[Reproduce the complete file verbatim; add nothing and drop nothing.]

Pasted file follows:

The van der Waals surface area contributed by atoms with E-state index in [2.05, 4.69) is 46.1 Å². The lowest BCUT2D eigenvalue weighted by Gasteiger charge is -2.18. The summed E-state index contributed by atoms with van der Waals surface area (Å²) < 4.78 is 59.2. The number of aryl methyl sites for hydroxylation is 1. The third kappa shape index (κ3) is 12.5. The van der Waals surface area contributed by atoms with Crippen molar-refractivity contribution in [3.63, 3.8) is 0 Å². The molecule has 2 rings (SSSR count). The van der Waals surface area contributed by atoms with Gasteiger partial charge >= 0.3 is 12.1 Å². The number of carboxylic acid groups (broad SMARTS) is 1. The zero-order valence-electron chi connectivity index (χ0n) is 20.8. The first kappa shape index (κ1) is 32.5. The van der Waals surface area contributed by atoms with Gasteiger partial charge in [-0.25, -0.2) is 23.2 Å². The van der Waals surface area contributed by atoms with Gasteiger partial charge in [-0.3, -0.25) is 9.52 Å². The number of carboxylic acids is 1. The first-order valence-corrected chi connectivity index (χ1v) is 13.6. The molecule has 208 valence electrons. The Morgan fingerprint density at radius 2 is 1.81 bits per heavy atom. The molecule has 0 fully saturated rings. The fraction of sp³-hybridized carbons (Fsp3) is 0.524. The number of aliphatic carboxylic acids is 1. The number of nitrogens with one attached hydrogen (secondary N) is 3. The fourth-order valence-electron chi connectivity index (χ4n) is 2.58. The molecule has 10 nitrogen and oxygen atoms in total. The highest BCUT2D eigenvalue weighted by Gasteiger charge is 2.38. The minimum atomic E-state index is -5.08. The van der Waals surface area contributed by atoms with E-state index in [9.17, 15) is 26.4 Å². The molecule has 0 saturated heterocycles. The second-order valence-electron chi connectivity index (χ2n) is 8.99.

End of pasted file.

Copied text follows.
The van der Waals surface area contributed by atoms with E-state index in [2.05, 4.69) is 46.1 Å². The lowest BCUT2D eigenvalue weighted by Gasteiger charge is -2.18. The summed E-state index contributed by atoms with van der Waals surface area (Å²) < 4.78 is 59.2. The number of aryl methyl sites for hydroxylation is 1. The third kappa shape index (κ3) is 12.5. The van der Waals surface area contributed by atoms with Crippen molar-refractivity contribution in [3.63, 3.8) is 0 Å². The molecule has 2 rings (SSSR count). The van der Waals surface area contributed by atoms with Gasteiger partial charge >= 0.3 is 12.1 Å². The number of carboxylic acid groups (broad SMARTS) is 1. The zero-order valence-electron chi connectivity index (χ0n) is 20.8. The first kappa shape index (κ1) is 32.5. The van der Waals surface area contributed by atoms with Gasteiger partial charge in [-0.25, -0.2) is 23.2 Å². The van der Waals surface area contributed by atoms with Gasteiger partial charge in [-0.3, -0.25) is 9.52 Å². The number of carboxylic acids is 1. The first-order valence-corrected chi connectivity index (χ1v) is 13.6. The molecule has 208 valence electrons. The Morgan fingerprint density at radius 2 is 1.81 bits per heavy atom. The molecule has 0 fully saturated rings. The fraction of sp³-hybridized carbons (Fsp3) is 0.524. The number of aliphatic carboxylic acids is 1. The number of nitrogens with one attached hydrogen (secondary N) is 3. The fourth-order valence-electron chi connectivity index (χ4n) is 2.58. The molecule has 10 nitrogen and oxygen atoms in total. The highest BCUT2D eigenvalue weighted by Gasteiger charge is 2.38. The minimum atomic E-state index is -5.08. The van der Waals surface area contributed by atoms with E-state index in [9.17, 15) is 26.4 Å². The molecule has 0 saturated heterocycles. The second-order valence-electron chi connectivity index (χ2n) is 8.99.